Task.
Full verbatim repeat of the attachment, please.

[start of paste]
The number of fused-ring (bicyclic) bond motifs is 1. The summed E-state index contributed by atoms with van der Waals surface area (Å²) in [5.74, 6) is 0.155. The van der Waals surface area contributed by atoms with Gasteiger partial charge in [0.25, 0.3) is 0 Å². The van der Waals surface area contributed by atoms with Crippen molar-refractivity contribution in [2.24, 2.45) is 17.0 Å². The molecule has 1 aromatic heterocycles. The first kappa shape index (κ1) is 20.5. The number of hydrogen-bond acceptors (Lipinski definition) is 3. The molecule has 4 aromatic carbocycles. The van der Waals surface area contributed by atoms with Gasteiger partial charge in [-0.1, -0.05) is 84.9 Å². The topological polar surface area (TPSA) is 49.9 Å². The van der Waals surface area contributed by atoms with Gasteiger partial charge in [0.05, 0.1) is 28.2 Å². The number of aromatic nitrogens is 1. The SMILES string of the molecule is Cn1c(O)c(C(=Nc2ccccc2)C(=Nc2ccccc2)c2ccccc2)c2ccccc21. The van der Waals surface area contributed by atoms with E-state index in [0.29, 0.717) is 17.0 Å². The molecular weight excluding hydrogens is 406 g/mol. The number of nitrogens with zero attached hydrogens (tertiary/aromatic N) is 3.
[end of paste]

The number of fused-ring (bicyclic) bond motifs is 1. The summed E-state index contributed by atoms with van der Waals surface area (Å²) in [5.74, 6) is 0.155. The van der Waals surface area contributed by atoms with Gasteiger partial charge in [0.25, 0.3) is 0 Å². The van der Waals surface area contributed by atoms with Crippen molar-refractivity contribution in [2.24, 2.45) is 17.0 Å². The molecule has 1 aromatic heterocycles. The first kappa shape index (κ1) is 20.5. The number of hydrogen-bond acceptors (Lipinski definition) is 3. The molecule has 4 aromatic carbocycles. The van der Waals surface area contributed by atoms with Gasteiger partial charge in [-0.1, -0.05) is 84.9 Å². The topological polar surface area (TPSA) is 49.9 Å². The van der Waals surface area contributed by atoms with Gasteiger partial charge in [0.05, 0.1) is 28.2 Å². The number of aromatic nitrogens is 1. The SMILES string of the molecule is Cn1c(O)c(C(=Nc2ccccc2)C(=Nc2ccccc2)c2ccccc2)c2ccccc21. The van der Waals surface area contributed by atoms with E-state index in [0.29, 0.717) is 17.0 Å². The molecular weight excluding hydrogens is 406 g/mol. The number of nitrogens with zero attached hydrogens (tertiary/aromatic N) is 3.